What Happens To Garnishments?

If a civil suit has been filed, you will need to know what to look for in order to best protect your interests as their collection efforts move forward. When you are sued in civil court on a debt (if the process is followed correctly) you should first receive a Summons & a Complaint. The Summons will tell you when and where your hearing will be held (usually about a month after service) and your Complaint will tell you who is suing you and why (the Plaintiff is either the creditor or the collector who is suing you and the body of the Complaint will have the cause). Once the hearing has been held, there will be a judgment entered against you. A Judgment is a Court order stating that you legally owe the complained of debt to the Plaintiff and that the Plaintiff is legally entitled to pursue collections of that debt against you.

At some point after the judgment enters, the Plaintiff will return to the Court, with the Judgment, and can seek a Writ of Garnishment. A Writ of Garnishment can be used to seize either 25% of your net wages (the amount of wages that you actually take home) or they can serve the Writ of Garnishment upon your bank. When a Writ of Garnishment is served on your bank, the Plaintiff is entitled to take whatever is in your account at the time that the Writ of Garnishment is served on the bank. There are some types of income which are protected against this type of seizure (most notably Social Security, Disability and some Retirement Funds) but wages from working a job are not protected 100%.

When you file a bankruptcy, the day that your case is filed, the Bankruptcy Court judge assigned to your case will issue an Automatic Stay order which makes all collection activities (everything from phone calls, to Writs of Garnishment, to Foreclosures) illegal. All collection activities must stop as of the moment that the Automatic Stay Order is issued by your bankruptcy judge.

If you do not believe that your bankruptcy can be filed before a Judgment or a Writ of Garnishment will be entered, you need to take steps to protect your funds from seizure. If you know that a Judgment has entered against you, you will not receive any additional warning before a Writ of Garnishment is served on your bank, if your creditor intends to serve one. If Plaintiffs (creditors) were required to provide warning, then everyone would simply remove their funds before the Garnishment went into effect. So once you have a Judgment against you, you will not receive any additional warning if a Bank Garnishment is sought by your Plaintiff. The best thing that you can do to protect yourself, is to simply not have any of your money in bank account on which your name appears – in any fashion. Any bank account where your name appears, in any fashion, can be subject to a Bank Garnishment.

Years ago, we used to have everyone stop their automatic deposits of pay checks and live on a cash basis for the months prior to filing a bankruptcy. In today’s world, with required automatic deposits and virtually every bill available for online bill-pay, this is not nearly as practical as it was in the past. Regardless of inconvenience, draining your bank accounts and using cash, money orders, and cashier’s checks is the only way to truly avoid the potentially devastating effects of a Bank Garnishment. The day after your bankruptcy is filed, you can return to using your bank accounts like normal, but until that time, any money left sitting in a bank account is a game of Russian roulette.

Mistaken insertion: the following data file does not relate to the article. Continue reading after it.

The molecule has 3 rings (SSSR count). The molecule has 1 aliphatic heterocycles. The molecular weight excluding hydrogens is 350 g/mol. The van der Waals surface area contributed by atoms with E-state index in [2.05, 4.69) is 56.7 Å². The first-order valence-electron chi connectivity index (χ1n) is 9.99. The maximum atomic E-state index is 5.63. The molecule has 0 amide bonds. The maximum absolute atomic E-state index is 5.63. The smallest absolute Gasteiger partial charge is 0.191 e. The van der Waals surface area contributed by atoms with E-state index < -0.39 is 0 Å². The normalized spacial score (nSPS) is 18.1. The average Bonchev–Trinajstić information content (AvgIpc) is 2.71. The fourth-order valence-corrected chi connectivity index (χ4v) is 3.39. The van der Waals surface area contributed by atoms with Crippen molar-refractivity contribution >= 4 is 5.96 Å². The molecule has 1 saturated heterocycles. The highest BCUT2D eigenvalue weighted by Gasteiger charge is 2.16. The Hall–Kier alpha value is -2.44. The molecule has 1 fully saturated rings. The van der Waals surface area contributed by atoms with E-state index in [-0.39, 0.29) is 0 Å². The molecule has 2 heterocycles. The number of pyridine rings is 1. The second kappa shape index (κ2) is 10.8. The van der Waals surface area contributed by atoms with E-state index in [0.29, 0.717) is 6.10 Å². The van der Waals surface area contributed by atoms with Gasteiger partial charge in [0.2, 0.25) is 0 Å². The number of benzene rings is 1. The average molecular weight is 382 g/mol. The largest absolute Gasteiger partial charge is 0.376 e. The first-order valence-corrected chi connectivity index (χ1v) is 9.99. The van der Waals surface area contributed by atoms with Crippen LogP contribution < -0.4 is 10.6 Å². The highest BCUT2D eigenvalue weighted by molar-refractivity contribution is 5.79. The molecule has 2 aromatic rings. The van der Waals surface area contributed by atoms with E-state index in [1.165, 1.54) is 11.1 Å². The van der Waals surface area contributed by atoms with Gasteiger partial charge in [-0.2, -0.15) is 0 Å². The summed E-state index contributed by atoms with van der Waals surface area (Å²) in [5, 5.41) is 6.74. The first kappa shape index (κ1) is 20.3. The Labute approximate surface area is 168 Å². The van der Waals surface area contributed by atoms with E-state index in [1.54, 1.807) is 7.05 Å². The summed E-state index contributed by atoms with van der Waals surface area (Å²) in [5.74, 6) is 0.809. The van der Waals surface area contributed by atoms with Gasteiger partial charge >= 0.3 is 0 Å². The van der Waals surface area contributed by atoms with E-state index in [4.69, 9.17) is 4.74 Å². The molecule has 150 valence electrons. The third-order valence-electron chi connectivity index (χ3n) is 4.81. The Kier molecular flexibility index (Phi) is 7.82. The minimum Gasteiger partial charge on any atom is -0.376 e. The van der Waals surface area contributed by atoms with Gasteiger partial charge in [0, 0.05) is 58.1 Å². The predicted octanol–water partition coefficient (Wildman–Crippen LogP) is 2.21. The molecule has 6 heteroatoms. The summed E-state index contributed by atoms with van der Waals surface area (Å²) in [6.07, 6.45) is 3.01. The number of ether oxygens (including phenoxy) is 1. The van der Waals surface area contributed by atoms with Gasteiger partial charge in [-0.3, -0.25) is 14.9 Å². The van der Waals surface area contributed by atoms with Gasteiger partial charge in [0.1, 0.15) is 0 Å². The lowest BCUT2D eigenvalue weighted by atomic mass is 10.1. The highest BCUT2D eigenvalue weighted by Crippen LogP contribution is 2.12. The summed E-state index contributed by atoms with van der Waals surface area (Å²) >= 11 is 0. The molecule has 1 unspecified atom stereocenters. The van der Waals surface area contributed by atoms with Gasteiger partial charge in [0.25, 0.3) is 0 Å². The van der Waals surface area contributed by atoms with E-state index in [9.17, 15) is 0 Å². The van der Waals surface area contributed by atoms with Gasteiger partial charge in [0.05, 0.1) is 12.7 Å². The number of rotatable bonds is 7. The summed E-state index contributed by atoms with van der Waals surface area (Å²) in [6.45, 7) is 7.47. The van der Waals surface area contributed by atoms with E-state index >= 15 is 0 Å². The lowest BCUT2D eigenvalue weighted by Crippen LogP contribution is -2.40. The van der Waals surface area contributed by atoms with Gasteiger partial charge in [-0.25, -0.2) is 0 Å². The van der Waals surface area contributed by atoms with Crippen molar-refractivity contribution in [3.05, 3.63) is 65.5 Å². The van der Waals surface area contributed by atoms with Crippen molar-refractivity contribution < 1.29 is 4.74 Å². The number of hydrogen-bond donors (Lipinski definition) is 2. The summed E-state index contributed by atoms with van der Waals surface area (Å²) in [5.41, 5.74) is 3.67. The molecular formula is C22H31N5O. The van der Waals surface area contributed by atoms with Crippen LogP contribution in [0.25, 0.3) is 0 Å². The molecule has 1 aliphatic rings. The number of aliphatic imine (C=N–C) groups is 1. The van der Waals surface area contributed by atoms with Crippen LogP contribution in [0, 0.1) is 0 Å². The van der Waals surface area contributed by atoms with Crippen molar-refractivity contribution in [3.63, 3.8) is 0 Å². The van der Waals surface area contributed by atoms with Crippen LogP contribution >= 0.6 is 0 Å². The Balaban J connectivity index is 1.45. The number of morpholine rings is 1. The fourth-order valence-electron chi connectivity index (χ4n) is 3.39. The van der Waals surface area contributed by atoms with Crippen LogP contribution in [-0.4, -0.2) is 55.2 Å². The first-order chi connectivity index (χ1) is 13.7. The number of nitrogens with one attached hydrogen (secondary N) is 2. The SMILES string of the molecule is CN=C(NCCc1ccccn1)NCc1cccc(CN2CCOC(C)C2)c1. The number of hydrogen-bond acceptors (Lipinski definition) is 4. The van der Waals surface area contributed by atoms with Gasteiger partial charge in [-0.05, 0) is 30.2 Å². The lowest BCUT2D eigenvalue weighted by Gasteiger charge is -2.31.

Wage Garnishments are a different matter in terms of practicality. You can’t exactly turn off your wages however, you are supposed to receive notice from your employer if your employer is served with a Wage Garnishment. In many cases, we have been able to get a client filed between the time that their employer was served with a Writ of Garnishment and when that Writ of Garnishment went into effect and seized 25% of their net wages. Because of the extremely limited time-frame that this involves, we are usually only successful in those cases where our clients have already prepared themselves and gotten all of their documentation in line prior to getting notice that a Writ of Garnishment had been served on their employer. Preparation and planning is paramount to your ability to protect your wages through a bankruptcy filing.

A phenomena that we have noticed over the last couple of years is the amount of cooperation or data sharing which seems to be going on between creditors. If one creditor has successfully served you, then it usually will seem like everyone knows how to serve you all of a sudden. In many instances, once one creditor has served you, you will start to receive many civil suits within a month or two of the original service. As the damage increases, it also seems as if the data sharing increases. Once one creditor has obtained a judgment against you, then you almost always will receive additional service from other creditors. The largest trigger for additional civil suits seems to be when one creditor is able to receive some satisfaction for their judgment – when one of them actually gets money from you through a Wage or Bank Garnishment. Once one creditor (now a Plaintiff) obtains money from you, it is usually just a matter of time before several other creditors will jump on the bandwagon and begin to file their own civil suits.

The only saving grace to this phenomenon of multiple suits is that only one creditor can garnish your wages at a time, but that does not mean that one creditor cannot garnish your wages while another creditor garnishes your bank accounts. It also does not mean that while one creditor is garnishing your wages that the same creditor will not also garnish your bank accounts. I’ve seen it happen several times where a client goes back to using their bank accounts like normal after receiving a wage garnishment, against legal advice, assuming that since their wages are being garnished they cannot not also have their bank accounts garnished. This simply is not true. Your bank accounts are just as susceptible to garnishment when your wages are being garnished as they are at any other time. While this is a fairly rare occurrence, it does happen and when it happens, the effects are so devastating that you should protect yourself from it as best as you can. While one creditor is garnishing your wages, it is true that most other creditors cannot also garnish your wages in addition and at the same time. That doesn’t mean that they go away. Quite to the contrary, the additional Writs of Garnishment, from additional creditors, will simply wait their turn to garnish you after the original Writ of Garnishment has run its course.